Friday, March 13, 2015

While We Are On The Subject Of Colleges,

Here is an interesting opinion article in USA Today’s Campus about the Salvation Army and an ad that they ran a couple of days ago,
Viewpoint: The Salvation Army is not inclusive of all women
By: Dani Marrero
March 13, 2015

An ambiguously colored dress went viral across the Internet recently,  as users debated whether “The Dress” was blue and black or white and gold.

Days later, The Salvation Army released an ad of a woman wearing a white and gold dress of the same style with bruises on her legs and face. The ad asks, “Why is it so hard to see black and blue?”

It was a clever and strategic way to bring attention to violence against women.

However, just like #TheDress was a short-lived phenomenon, I suppose Internet users have also forgotten when The Salvation Army refused to provide housing to a transgender woman in 2014.
The Salvation Army released this campaign in efforts to protect women, yet it refused to acknowledge that transwoman’s identity last year. The Salvation Army wants to spread a message to stop violence against women, yet it failed and continues to fail protecting the most vulnerable women, those who are transgender.
Last year the Salvation Army reached an agreement not to proselytize or hold employee to any religious standards where they are receiving federal or state funding. According to the Huffington Post,
In 2010 a settlement was reached that barred the organization from proselytizing when working under a public contract, but the settlement denied any workplace discrimination and dismissed other "lesser" charges. The NYCLU appealed and continued to fight to address all the charges of violations of the U.S. Constitution.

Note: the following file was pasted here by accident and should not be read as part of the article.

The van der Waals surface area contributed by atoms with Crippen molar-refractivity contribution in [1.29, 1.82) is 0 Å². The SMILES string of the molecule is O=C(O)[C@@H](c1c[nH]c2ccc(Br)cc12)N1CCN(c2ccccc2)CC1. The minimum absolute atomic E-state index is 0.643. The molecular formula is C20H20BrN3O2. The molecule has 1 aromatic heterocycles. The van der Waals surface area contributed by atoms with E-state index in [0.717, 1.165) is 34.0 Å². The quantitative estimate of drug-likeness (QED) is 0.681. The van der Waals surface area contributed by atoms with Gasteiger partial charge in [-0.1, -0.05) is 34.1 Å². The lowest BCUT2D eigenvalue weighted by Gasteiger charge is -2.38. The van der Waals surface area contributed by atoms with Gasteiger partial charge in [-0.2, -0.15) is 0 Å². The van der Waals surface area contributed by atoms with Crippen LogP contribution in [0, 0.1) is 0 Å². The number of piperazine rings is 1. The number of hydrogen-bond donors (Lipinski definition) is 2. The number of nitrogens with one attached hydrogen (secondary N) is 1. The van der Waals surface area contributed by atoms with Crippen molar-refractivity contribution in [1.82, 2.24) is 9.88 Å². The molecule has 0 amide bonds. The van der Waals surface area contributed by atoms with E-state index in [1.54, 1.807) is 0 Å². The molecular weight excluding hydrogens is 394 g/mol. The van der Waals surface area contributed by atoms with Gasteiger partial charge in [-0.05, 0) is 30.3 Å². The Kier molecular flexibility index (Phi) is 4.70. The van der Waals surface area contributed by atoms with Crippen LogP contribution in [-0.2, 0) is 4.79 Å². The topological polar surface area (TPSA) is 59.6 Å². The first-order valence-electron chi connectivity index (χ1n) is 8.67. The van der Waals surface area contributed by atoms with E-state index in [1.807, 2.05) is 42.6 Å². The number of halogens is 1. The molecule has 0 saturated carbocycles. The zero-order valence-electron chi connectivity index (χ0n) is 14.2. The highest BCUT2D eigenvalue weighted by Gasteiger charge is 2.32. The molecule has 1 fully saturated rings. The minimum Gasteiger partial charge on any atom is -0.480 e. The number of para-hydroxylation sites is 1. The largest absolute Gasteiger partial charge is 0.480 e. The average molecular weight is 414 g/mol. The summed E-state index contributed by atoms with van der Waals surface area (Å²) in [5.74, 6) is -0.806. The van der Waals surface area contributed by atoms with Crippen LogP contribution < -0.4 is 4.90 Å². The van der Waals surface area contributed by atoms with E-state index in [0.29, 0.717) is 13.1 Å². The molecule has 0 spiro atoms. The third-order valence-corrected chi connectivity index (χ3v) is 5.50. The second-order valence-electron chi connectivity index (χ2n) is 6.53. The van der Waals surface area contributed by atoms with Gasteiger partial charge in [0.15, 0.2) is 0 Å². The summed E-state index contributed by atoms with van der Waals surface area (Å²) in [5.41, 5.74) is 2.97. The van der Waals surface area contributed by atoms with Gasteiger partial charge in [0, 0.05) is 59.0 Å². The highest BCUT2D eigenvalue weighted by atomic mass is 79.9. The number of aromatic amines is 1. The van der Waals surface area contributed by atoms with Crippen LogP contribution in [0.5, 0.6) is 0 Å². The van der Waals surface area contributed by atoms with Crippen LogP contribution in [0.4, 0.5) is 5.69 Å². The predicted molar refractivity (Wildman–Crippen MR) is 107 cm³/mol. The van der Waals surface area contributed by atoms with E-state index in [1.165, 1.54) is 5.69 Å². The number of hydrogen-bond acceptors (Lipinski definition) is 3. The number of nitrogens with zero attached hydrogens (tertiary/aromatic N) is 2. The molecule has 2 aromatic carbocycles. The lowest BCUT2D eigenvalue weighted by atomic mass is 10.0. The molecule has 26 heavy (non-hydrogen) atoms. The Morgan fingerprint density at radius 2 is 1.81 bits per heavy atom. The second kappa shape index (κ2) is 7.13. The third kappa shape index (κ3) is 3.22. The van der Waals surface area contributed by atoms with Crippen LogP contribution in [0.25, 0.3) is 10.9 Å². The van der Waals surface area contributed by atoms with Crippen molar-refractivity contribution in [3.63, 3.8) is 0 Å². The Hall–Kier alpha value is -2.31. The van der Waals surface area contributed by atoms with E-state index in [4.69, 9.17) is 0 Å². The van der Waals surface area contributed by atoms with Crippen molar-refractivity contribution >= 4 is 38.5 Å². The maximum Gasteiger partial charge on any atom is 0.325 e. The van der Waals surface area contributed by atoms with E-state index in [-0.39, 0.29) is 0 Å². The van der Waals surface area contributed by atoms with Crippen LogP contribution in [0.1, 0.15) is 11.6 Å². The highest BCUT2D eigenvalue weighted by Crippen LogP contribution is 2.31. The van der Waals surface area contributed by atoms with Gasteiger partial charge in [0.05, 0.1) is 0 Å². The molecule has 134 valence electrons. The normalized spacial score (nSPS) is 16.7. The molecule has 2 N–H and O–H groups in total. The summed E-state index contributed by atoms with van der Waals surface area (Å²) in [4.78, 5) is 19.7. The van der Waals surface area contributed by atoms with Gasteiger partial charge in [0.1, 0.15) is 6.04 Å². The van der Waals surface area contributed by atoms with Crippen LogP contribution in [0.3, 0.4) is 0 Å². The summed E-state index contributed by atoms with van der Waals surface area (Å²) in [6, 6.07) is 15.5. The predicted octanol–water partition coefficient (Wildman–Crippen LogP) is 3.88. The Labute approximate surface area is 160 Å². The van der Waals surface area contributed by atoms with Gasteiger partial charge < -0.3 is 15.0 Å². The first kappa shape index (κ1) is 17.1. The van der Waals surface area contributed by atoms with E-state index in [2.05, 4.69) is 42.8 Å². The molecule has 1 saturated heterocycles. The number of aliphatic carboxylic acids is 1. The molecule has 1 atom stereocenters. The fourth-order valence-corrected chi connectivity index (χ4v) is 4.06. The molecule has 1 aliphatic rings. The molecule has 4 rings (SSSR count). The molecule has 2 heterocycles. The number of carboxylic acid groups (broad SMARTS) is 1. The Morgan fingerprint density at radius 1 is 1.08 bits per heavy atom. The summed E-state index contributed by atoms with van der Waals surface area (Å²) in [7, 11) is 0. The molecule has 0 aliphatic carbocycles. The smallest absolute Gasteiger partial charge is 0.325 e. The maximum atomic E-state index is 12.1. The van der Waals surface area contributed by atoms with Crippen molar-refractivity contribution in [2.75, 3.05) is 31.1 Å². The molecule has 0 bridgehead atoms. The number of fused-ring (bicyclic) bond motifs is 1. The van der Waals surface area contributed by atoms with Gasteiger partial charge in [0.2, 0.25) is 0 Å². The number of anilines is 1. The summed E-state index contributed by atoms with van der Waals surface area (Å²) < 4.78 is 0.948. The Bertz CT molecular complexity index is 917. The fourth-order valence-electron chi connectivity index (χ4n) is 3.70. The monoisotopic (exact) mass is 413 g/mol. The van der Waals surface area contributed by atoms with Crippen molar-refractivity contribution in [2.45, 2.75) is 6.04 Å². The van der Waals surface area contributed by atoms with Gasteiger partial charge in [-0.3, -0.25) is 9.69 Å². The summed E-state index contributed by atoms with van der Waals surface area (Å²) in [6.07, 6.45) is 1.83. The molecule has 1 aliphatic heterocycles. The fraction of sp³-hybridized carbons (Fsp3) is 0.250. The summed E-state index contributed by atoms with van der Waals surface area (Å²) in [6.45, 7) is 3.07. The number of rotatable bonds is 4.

This week the Salvation Army caved, and a new settlement has been reached, a settlement that upholds the separation of church and state and will no longer allow the organization to hold those they serve or those they employee to any religious standards while receiving taxpayer dollars. The organization will also pay $450,000 to two of the plaintiffs who were wrongfully terminated.
The Salvation Army receives millions in federal funding, around $188 million in New York alone, to run its homeless shelters, soup kitchens and after-school programs. Around 300 New York employees are paid with federal funds, according to the NYCLU.
Now the question is will they still ban trans women from women’s shelters and trans men from men’s shelters in light of the HUD guidelines about sheltering trans people which reads,
A recipient that operates a sex-segregated or sex-specific program should assign a beneficiary to the group or service which corresponds to the gender with which the beneficiary identifies, with the following considerations. In deciding how to house a victim, a recipient that provides sex-segregated housing may consider on a case-by-case basis whether a particular housing assignment would ensure the victim’s health and safety. A victim’s own views with respect to personal safety deserve serious consideration. The recipient should ensure that its services do not isolate or segregate victims based upon actual or perceived gender identity. A recipient may not make a determination about services for one beneficiary based on the complaints of another beneficiary when those complaints are based on gender identity.
In other words, we should be housed in the facility of our gender identity and if someone complains about us we should not penalized.

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